Human beings have been trying to decipher their origin and roots for centuries onwards. They easily observed that living things inherit traits from their parents, and used this finding for the cultivation of certain features in animals and plants. But the means of such heredity represented a mystery to people for a long time, until in 1953 the DNA molecule was described by James Watson and Francis Crick and proclaimed the bearer of all the genetic information the human possesses. A new era in genetic science began, facilitating revolutions in spheres ranging from medicine to jurisdiction.
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As such, the deoxyribonucleic acid (DNA) molecule comprises two long, spiral-shaped chains made up of nucleotides containing three molecules (a base one, a phosphate one, and the sugar molecule deoxyribose). The bases in the DNA nucleotides are adenine (A), thymine (T), guanine (G), and cytosine (C), coupled together correspondingly and forming the DNA code for each individual. Amazingly enough, research has shown that using only those four different base possibilities — A to T, T to A, G to C, and C to G — the human genome is capable of creating a whole life, whilst the Microsoft Windows XP operation system requires a 200 times larger code in order to operate one personal computer (Moore). The DNA molecules constitute genes that are in their turn responsible for the formation of proteins that perform the chemical reactions of the body.
The uniqueness of the DNA consists in the fact that firstly it possesses the ability to replicate itself repeating precisely in each cell of the body; and secondly, the extremely varied layout of the DNA allows for encoding information for a huge number of proteins comprising the living bodies. The DNA enables storing and transferring from generation to generation an almost unimaginable variety of inherent personal features, from the parameters of skin and hair structure and color to the intricacies of brain development. Located within the gene, the DNA functions as a holder of a unique pattern necessary for the individual’s grown, development, differentiation, and reproduction. This makes the DNA especially valuable for purposes of research in the most various spheres of human activity.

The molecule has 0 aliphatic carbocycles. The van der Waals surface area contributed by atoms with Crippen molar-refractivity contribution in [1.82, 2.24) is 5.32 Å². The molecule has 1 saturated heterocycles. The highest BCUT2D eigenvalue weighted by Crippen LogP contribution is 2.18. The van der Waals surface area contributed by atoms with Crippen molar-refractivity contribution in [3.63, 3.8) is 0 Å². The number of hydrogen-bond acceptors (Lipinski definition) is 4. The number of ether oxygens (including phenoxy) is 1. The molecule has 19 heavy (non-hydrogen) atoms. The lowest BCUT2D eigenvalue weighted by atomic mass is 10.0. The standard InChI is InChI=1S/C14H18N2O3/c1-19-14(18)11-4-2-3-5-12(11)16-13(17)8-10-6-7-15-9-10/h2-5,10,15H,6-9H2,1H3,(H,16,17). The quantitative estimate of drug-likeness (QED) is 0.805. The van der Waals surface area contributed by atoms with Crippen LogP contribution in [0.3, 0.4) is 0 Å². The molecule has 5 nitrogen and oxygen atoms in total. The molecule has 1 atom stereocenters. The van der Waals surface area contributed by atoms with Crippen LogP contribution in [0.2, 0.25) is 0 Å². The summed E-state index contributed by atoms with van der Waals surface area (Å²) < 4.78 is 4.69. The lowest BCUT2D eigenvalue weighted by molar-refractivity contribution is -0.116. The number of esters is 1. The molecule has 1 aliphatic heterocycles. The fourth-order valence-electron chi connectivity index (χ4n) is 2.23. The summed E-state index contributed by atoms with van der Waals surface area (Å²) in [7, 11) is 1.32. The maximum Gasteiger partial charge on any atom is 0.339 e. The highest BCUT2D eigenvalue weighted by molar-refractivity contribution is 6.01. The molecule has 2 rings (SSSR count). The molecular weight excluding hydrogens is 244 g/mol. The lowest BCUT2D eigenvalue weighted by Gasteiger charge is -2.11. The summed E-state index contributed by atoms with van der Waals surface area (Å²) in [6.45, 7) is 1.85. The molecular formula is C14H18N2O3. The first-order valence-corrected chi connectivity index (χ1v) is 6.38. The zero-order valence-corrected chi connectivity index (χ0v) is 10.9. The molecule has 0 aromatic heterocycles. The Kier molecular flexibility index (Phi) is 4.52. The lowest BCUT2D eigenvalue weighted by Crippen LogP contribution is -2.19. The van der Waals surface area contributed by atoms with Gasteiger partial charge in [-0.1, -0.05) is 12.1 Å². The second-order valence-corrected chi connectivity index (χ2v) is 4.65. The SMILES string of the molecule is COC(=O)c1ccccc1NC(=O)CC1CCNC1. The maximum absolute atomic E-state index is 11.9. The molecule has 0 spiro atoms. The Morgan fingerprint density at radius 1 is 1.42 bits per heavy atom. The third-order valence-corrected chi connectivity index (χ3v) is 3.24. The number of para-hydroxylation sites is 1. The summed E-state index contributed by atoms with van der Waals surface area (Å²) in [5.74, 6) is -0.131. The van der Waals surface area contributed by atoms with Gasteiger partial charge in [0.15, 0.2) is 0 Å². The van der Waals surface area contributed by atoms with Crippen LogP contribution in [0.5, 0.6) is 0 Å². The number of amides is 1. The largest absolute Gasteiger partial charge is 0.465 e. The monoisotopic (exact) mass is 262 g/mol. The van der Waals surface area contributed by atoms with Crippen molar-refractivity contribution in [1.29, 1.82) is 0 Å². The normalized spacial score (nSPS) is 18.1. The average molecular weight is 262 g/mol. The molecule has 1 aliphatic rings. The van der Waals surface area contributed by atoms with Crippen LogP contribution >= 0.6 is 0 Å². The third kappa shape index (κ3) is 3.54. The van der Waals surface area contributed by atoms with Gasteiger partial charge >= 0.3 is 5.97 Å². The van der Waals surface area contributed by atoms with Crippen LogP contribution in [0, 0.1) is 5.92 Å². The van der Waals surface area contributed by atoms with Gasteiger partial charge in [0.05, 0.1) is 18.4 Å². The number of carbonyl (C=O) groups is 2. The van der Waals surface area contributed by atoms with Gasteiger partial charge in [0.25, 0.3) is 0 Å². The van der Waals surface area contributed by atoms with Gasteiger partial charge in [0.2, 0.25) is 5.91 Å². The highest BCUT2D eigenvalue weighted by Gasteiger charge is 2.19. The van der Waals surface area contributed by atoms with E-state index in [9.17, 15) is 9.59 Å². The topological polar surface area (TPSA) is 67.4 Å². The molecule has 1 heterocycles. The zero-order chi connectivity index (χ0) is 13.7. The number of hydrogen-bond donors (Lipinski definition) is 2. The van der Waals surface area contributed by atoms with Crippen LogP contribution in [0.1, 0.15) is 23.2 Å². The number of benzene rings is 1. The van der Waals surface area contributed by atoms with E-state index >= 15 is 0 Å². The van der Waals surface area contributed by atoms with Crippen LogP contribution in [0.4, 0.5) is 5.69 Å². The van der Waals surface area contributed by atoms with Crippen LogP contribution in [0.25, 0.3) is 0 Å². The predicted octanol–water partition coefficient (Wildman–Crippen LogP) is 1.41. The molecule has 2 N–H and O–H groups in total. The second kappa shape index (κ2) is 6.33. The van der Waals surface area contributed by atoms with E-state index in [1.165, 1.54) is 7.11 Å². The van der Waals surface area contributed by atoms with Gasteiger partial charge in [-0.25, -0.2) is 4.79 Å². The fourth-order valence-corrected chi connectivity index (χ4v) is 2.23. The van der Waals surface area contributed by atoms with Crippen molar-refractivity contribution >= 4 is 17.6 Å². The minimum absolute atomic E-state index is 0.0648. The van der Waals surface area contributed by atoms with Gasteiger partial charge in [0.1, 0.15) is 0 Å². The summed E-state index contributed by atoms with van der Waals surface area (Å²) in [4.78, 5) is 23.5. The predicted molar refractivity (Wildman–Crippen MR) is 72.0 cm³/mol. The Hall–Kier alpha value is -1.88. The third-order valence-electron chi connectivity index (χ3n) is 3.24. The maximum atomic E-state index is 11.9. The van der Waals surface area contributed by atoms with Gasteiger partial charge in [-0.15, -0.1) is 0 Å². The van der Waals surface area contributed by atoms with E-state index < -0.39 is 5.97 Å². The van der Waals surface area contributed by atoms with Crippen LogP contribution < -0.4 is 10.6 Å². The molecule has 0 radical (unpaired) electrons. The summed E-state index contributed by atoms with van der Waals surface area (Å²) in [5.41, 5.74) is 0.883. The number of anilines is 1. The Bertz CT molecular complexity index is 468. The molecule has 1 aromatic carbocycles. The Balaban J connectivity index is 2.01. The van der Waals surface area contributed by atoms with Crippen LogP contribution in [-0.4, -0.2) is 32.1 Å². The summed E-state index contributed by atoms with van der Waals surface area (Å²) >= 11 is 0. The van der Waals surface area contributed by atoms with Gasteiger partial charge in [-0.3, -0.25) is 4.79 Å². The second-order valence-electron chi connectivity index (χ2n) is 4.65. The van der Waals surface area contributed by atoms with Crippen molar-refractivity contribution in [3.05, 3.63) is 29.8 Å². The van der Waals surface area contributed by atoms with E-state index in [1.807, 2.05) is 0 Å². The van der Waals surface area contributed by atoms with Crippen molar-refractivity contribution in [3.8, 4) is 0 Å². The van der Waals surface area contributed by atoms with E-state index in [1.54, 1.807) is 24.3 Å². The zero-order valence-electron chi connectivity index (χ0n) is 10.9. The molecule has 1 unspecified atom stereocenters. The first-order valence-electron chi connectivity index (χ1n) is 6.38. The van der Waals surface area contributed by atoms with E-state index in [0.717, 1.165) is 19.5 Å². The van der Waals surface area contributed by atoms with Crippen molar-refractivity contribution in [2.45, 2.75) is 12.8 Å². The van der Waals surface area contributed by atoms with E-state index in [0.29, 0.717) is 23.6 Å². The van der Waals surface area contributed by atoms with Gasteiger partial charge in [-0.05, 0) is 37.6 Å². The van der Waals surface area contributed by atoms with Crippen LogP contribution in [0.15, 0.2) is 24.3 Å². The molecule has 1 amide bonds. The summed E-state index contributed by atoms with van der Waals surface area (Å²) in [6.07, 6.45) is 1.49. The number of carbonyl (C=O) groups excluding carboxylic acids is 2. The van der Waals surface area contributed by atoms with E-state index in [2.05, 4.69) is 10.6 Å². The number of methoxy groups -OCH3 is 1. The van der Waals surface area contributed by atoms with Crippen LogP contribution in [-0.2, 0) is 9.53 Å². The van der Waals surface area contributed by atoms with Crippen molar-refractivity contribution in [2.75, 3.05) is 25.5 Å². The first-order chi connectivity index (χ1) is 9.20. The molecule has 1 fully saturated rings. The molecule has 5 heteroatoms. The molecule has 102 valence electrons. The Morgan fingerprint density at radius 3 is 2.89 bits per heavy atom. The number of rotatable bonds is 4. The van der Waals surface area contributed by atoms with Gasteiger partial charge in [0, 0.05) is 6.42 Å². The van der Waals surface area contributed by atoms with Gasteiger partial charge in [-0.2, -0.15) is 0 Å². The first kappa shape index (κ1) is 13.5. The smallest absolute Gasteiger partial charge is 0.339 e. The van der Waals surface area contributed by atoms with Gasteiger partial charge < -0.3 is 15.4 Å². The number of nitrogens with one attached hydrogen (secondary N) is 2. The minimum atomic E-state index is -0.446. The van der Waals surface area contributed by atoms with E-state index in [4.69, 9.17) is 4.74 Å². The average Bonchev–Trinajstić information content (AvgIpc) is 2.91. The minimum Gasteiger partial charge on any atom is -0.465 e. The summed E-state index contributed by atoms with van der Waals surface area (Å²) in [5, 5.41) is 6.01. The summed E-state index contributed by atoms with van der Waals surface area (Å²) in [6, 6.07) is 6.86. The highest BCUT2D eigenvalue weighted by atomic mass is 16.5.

In medicine the analysis of mutations in different genes helps to predict possible hereditary illnesses and fosters developing treatment for the diseases caused by those mutations; focused research of the two specific genes responsible for processing widespread drugs allows doctors to prescribe a more accurate treatment to individual patients. In jurisdictions, forensic medicine widely exploits the practice of DNA research, the results of which constitute strong evidence, in order to identify the actual criminals. Catastrophe victims can also be efficiently identified by their DNA.
Other exciting fields of applying DNA research are history and anthropology: the recently emerged genetic anthropology makes use of the evolutionarily stable mitochondrial DNA and Y chromosomes to trace the patterns of human migration all over the world. In an attempt to solve the captivating mystery of races, forensic research highlights the common ancestry of people and strives to answer, inter alia, the questions of the impact the culture has had on human genetic variation, the ways cultural practices have affected human patterns of genetic diversity, and the reason why people look different from each other if they share a recent common ancestry; besides, forensic studies databases assist medical research focusing on the ethnic distribution of genetic diseases. (Human Genome Project)
As it appears, human beings are indeed bearers of unique historical information that is encrypted in their DNA code which is individual in every person and constitutes a mystery yet to be solved.
Human Genome Project. “Genetic Anthropology, Ancestry, and Ancient Human Migration”. 2008. Web.
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Moore, Todd. “Man vs. Windows XP”. 2009. Web.